Ticket touts have been around for centuries – but the tide could be turning against them

Ticket touts have been around for centuries – but the tide could be turning against them

As Dylan sang: “You don’t need a weatherman to know which way the wind blows.” Ticketmaster appears not to, anyway, given the news that it will be closing its resale sites Seatwave and GetMeIn in Europe this October. It will be replacing them with a fan exchange facility within the main website that caps ticket prices at face value plus 15% or lower, first in the UK and Ireland and then across Europe. Ticketmaster is a global company, and live music a transnational concern, so developments in one territory can feed into wider trends.

But, while the “secondary market” has attracted increasing attention of late, reselling tickets – often at swingeing mark-ups that can price fans out of the market – is neither new nor straightforward. “Ticket touting,” to use a more derogatory term, has long accompanied live events.

As far back as the 18th century, impresarios complained of subscriptions to concert series being broken up into individual tickets then sold on for profit via booksellers and newspaper advertisements.

The issue has also long been entangled with the broader question of access to culture. In 1881, when the Boston Symphony Orchestra priced some tickets at 25¢, cheap even for the time, to widen audiences for its subscription series, touts bought them up and sold them on at prices that were beyond affordable levels for the very people they were aimed at.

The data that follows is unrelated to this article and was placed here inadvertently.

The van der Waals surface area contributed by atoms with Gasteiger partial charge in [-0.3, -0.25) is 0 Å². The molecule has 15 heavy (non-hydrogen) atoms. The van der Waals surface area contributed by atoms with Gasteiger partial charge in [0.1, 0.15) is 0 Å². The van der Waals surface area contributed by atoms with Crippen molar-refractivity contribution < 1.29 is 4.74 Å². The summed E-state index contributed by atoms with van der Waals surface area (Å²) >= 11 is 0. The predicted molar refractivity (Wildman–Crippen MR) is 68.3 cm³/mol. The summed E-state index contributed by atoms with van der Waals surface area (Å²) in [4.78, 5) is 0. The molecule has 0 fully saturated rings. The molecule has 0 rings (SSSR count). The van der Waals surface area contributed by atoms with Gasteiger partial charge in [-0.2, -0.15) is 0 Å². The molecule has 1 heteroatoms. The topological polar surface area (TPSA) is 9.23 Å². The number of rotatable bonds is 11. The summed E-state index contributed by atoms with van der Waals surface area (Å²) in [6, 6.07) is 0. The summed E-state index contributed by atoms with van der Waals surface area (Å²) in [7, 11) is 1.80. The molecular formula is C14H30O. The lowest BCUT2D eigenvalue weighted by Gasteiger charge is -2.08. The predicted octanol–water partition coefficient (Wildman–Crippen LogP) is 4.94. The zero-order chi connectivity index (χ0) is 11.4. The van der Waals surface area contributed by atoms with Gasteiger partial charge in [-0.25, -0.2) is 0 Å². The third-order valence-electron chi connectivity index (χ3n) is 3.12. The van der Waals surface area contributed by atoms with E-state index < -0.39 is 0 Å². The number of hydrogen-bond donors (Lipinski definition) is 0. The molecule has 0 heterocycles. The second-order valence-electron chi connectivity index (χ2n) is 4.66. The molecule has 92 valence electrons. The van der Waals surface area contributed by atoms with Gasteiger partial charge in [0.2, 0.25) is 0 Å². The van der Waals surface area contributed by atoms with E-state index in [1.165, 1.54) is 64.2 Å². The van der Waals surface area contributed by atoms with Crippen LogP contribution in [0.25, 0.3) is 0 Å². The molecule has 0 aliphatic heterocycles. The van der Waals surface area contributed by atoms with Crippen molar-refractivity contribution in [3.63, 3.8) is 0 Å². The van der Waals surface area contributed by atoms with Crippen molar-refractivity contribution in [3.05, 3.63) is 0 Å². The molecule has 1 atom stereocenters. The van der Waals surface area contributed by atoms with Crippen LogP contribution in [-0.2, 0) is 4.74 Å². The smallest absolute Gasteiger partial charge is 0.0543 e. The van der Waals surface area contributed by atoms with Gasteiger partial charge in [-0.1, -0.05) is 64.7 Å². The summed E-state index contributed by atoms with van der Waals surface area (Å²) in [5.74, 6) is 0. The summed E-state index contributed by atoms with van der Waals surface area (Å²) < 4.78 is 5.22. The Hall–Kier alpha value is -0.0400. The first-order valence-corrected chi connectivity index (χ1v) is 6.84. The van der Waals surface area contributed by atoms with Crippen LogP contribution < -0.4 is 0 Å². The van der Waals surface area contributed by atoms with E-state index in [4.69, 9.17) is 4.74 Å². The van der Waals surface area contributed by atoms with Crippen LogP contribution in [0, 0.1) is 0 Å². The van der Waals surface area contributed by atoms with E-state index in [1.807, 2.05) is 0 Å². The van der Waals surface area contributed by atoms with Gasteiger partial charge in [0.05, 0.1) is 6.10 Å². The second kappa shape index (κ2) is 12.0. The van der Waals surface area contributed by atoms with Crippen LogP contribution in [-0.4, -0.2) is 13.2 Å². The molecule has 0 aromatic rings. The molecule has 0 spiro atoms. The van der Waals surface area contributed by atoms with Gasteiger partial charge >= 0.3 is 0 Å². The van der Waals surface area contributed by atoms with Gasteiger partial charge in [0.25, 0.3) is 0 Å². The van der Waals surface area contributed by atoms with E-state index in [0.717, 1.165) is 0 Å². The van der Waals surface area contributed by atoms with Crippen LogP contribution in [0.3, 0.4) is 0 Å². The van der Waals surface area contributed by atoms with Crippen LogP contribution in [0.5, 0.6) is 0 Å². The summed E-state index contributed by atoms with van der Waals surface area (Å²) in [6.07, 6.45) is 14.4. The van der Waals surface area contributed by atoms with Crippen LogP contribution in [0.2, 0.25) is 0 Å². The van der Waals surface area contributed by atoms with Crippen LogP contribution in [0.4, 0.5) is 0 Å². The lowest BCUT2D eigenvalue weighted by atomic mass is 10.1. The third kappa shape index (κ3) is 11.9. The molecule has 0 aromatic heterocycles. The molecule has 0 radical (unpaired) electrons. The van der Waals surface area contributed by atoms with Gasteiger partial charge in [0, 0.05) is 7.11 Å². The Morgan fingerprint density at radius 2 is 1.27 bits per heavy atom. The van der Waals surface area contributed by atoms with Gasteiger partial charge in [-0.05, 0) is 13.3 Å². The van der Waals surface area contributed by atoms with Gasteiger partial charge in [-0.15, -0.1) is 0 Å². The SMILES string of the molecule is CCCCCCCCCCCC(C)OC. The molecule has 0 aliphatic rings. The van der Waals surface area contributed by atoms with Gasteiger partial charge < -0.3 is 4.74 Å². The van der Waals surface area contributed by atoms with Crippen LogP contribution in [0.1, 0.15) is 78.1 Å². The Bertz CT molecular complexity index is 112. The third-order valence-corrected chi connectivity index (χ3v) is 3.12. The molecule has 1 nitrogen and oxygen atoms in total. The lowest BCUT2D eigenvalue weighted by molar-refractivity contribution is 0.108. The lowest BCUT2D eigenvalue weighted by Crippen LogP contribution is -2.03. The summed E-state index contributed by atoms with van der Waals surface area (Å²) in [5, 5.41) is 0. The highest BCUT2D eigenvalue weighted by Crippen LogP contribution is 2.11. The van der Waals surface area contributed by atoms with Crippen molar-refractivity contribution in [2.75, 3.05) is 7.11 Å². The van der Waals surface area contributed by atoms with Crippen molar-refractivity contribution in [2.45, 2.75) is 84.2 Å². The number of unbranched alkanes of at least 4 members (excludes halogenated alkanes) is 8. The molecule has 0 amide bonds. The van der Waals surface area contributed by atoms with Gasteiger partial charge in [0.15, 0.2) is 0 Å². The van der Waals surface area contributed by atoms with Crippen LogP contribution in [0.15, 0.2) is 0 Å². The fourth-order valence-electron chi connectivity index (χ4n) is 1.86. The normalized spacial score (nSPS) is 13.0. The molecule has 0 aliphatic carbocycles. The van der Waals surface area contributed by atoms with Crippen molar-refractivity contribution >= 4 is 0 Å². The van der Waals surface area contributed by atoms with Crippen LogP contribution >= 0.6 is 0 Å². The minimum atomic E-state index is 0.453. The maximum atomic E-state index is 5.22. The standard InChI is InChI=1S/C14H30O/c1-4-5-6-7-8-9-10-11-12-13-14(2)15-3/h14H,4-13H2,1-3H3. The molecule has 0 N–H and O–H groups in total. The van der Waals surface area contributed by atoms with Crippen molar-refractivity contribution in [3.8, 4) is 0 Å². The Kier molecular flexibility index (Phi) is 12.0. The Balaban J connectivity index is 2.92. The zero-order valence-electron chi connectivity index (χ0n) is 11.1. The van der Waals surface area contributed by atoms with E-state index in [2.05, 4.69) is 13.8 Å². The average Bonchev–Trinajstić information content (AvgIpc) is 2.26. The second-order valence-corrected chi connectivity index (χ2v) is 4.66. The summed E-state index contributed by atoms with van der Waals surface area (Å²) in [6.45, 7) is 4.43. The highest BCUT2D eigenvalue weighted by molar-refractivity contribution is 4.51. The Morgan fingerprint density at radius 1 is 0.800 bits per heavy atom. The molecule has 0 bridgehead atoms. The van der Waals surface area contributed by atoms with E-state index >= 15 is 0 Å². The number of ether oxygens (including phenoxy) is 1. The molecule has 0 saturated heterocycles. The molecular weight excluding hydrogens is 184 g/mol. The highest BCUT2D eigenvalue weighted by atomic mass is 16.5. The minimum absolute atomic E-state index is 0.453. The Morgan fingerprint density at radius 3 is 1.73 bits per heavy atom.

The secondary market, of course, grew wings with the internet. An activity that had hitherto largely been confined to operators selling tickets outside venues became massively scaled-up and normalised. Electronic ticket purchases and the rise of e-commerce sites such as eBay now allowed “bedroom touts” to scoop up and resell tickets from home.

A long regulatory road

Official interest in the UK initially grew from concerns about fraudulent websites and the fees charged by primary agents such as Ticketmaster, which facilitate the process of selling tickets across a tour to customers in numerous locations. In 2005, the Office of Fair Trading published a report on ticket agents in the UK but concluded that secondary sellers provided a useful function and recommended more stringent application of existing laws to combat fake tickets or misleading information about the face value of the ticket.